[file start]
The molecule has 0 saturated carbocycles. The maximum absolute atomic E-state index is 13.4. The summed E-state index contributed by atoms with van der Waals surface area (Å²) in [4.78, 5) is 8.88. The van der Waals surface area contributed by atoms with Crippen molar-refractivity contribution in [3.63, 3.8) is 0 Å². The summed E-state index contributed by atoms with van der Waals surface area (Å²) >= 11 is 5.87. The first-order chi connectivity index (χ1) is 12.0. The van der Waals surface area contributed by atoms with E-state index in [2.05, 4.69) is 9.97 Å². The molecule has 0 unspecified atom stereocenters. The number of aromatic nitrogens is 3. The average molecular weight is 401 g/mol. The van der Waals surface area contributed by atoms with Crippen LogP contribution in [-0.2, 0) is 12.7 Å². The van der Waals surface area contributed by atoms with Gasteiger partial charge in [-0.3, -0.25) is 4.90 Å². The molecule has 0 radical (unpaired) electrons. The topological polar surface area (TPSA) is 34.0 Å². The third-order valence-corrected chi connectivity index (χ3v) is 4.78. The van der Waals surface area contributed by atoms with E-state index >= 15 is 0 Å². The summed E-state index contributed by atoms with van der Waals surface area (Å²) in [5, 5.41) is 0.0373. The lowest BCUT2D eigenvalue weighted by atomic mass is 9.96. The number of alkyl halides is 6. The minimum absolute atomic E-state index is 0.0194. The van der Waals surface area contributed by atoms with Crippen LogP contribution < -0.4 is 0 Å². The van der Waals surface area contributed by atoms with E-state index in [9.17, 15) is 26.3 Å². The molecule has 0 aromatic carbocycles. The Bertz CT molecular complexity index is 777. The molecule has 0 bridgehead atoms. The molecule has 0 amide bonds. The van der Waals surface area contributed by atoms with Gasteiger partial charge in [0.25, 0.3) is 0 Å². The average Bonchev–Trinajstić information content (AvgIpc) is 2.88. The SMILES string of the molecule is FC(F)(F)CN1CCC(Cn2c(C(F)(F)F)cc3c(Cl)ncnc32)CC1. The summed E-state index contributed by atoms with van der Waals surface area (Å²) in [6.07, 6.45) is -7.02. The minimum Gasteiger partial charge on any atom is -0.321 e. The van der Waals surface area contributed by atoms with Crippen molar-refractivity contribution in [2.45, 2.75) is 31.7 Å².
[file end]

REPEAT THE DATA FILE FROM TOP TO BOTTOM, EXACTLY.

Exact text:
The molecule has 0 saturated carbocycles. The maximum absolute atomic E-state index is 13.4. The summed E-state index contributed by atoms with van der Waals surface area (Å²) in [4.78, 5) is 8.88. The van der Waals surface area contributed by atoms with Crippen molar-refractivity contribution in [3.63, 3.8) is 0 Å². The summed E-state index contributed by atoms with van der Waals surface area (Å²) >= 11 is 5.87. The first-order chi connectivity index (χ1) is 12.0. The van der Waals surface area contributed by atoms with E-state index in [2.05, 4.69) is 9.97 Å². The molecule has 0 unspecified atom stereocenters. The number of aromatic nitrogens is 3. The average molecular weight is 401 g/mol. The van der Waals surface area contributed by atoms with Crippen LogP contribution in [-0.2, 0) is 12.7 Å². The van der Waals surface area contributed by atoms with Gasteiger partial charge in [-0.3, -0.25) is 4.90 Å². The molecule has 0 radical (unpaired) electrons. The topological polar surface area (TPSA) is 34.0 Å². The third-order valence-corrected chi connectivity index (χ3v) is 4.78. The van der Waals surface area contributed by atoms with E-state index >= 15 is 0 Å². The summed E-state index contributed by atoms with van der Waals surface area (Å²) in [5, 5.41) is 0.0373. The lowest BCUT2D eigenvalue weighted by atomic mass is 9.96. The number of alkyl halides is 6. The minimum absolute atomic E-state index is 0.0194. The van der Waals surface area contributed by atoms with Crippen LogP contribution < -0.4 is 0 Å². The van der Waals surface area contributed by atoms with E-state index in [9.17, 15) is 26.3 Å². The molecule has 0 aromatic carbocycles. The Bertz CT molecular complexity index is 777. The molecule has 0 bridgehead atoms. The molecule has 0 amide bonds. The van der Waals surface area contributed by atoms with Gasteiger partial charge in [0.25, 0.3) is 0 Å². The average Bonchev–Trinajstić information content (AvgIpc) is 2.88. The SMILES string of the molecule is FC(F)(F)CN1CCC(Cn2c(C(F)(F)F)cc3c(Cl)ncnc32)CC1. The summed E-state index contributed by atoms with van der Waals surface area (Å²) in [6.07, 6.45) is -7.02. The minimum Gasteiger partial charge on any atom is -0.321 e. The van der Waals surface area contributed by atoms with Crippen molar-refractivity contribution in [2.45, 2.75) is 31.7 Å².